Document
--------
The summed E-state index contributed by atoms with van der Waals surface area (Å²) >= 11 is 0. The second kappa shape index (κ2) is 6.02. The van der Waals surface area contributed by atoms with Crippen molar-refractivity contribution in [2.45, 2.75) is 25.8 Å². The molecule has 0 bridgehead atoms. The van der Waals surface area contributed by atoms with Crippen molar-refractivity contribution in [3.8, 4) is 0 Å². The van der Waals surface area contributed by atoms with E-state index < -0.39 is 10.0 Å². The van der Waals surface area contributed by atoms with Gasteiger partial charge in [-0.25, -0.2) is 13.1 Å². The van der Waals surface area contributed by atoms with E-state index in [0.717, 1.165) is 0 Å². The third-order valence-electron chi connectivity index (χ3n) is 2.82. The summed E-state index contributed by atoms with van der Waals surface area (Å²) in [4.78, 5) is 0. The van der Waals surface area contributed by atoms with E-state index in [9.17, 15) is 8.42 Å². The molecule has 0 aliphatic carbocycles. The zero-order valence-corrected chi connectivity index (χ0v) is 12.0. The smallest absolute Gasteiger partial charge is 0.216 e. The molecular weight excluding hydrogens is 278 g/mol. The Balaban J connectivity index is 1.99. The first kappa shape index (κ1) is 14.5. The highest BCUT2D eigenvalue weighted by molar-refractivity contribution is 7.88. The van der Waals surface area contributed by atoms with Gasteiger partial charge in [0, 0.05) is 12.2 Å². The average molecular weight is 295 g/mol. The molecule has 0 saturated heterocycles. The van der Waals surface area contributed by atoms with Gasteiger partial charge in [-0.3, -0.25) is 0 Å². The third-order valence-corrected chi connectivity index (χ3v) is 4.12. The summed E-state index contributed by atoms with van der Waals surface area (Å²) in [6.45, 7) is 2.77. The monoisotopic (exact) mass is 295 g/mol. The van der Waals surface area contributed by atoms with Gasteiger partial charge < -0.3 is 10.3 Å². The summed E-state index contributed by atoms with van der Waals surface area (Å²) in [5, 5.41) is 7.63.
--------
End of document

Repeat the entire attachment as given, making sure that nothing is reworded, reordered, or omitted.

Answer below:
The summed E-state index contributed by atoms with van der Waals surface area (Å²) >= 11 is 0. The second kappa shape index (κ2) is 6.02. The van der Waals surface area contributed by atoms with Crippen molar-refractivity contribution in [2.45, 2.75) is 25.8 Å². The molecule has 0 bridgehead atoms. The van der Waals surface area contributed by atoms with Crippen molar-refractivity contribution in [3.8, 4) is 0 Å². The van der Waals surface area contributed by atoms with E-state index < -0.39 is 10.0 Å². The van der Waals surface area contributed by atoms with Gasteiger partial charge in [-0.25, -0.2) is 13.1 Å². The van der Waals surface area contributed by atoms with E-state index in [0.717, 1.165) is 0 Å². The third-order valence-electron chi connectivity index (χ3n) is 2.82. The summed E-state index contributed by atoms with van der Waals surface area (Å²) in [4.78, 5) is 0. The van der Waals surface area contributed by atoms with E-state index in [9.17, 15) is 8.42 Å². The molecule has 0 aliphatic carbocycles. The zero-order valence-corrected chi connectivity index (χ0v) is 12.0. The smallest absolute Gasteiger partial charge is 0.216 e. The molecular weight excluding hydrogens is 278 g/mol. The Balaban J connectivity index is 1.99. The first kappa shape index (κ1) is 14.5. The highest BCUT2D eigenvalue weighted by molar-refractivity contribution is 7.88. The van der Waals surface area contributed by atoms with Gasteiger partial charge in [0, 0.05) is 12.2 Å². The average molecular weight is 295 g/mol. The molecule has 0 saturated heterocycles. The van der Waals surface area contributed by atoms with Gasteiger partial charge in [-0.3, -0.25) is 0 Å². The third-order valence-corrected chi connectivity index (χ3v) is 4.12. The summed E-state index contributed by atoms with van der Waals surface area (Å²) in [6.45, 7) is 2.77. The monoisotopic (exact) mass is 295 g/mol. The van der Waals surface area contributed by atoms with Gasteiger partial charge < -0.3 is 10.3 Å². The summed E-state index contributed by atoms with van der Waals surface area (Å²) in [5, 5.41) is 7.63.